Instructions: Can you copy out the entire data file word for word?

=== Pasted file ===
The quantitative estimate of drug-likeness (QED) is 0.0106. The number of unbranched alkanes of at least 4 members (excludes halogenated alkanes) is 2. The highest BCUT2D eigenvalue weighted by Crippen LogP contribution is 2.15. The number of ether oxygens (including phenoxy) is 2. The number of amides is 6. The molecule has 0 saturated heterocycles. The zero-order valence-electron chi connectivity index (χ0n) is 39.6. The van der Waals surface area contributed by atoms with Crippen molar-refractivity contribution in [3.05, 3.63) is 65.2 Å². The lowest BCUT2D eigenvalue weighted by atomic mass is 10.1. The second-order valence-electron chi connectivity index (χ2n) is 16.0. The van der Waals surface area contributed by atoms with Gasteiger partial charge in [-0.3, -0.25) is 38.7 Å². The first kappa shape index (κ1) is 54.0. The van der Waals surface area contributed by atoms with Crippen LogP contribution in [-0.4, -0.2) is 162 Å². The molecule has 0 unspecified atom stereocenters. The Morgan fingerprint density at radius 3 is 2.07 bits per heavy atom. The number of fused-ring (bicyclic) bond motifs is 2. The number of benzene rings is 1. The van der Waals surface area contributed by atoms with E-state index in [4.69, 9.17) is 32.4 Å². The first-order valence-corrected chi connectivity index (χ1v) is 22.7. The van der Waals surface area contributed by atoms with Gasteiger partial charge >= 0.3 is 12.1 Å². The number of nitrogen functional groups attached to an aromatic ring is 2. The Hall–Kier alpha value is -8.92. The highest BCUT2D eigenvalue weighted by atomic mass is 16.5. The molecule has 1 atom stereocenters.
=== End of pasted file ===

The quantitative estimate of drug-likeness (QED) is 0.0106. The number of unbranched alkanes of at least 4 members (excludes halogenated alkanes) is 2. The highest BCUT2D eigenvalue weighted by Crippen LogP contribution is 2.15. The number of ether oxygens (including phenoxy) is 2. The number of amides is 6. The molecule has 0 saturated heterocycles. The zero-order valence-electron chi connectivity index (χ0n) is 39.6. The van der Waals surface area contributed by atoms with Crippen molar-refractivity contribution in [3.05, 3.63) is 65.2 Å². The lowest BCUT2D eigenvalue weighted by atomic mass is 10.1. The second-order valence-electron chi connectivity index (χ2n) is 16.0. The van der Waals surface area contributed by atoms with Gasteiger partial charge in [-0.3, -0.25) is 38.7 Å². The first kappa shape index (κ1) is 54.0. The van der Waals surface area contributed by atoms with Crippen LogP contribution in [-0.4, -0.2) is 162 Å². The molecule has 0 unspecified atom stereocenters. The Morgan fingerprint density at radius 3 is 2.07 bits per heavy atom. The number of fused-ring (bicyclic) bond motifs is 2. The number of benzene rings is 1. The van der Waals surface area contributed by atoms with E-state index in [4.69, 9.17) is 32.4 Å². The first-order valence-corrected chi connectivity index (χ1v) is 22.7. The van der Waals surface area contributed by atoms with Gasteiger partial charge >= 0.3 is 12.1 Å². The number of nitrogen functional groups attached to an aromatic ring is 2. The Hall–Kier alpha value is -8.92. The highest BCUT2D eigenvalue weighted by atomic mass is 16.5. The molecule has 1 atom stereocenters.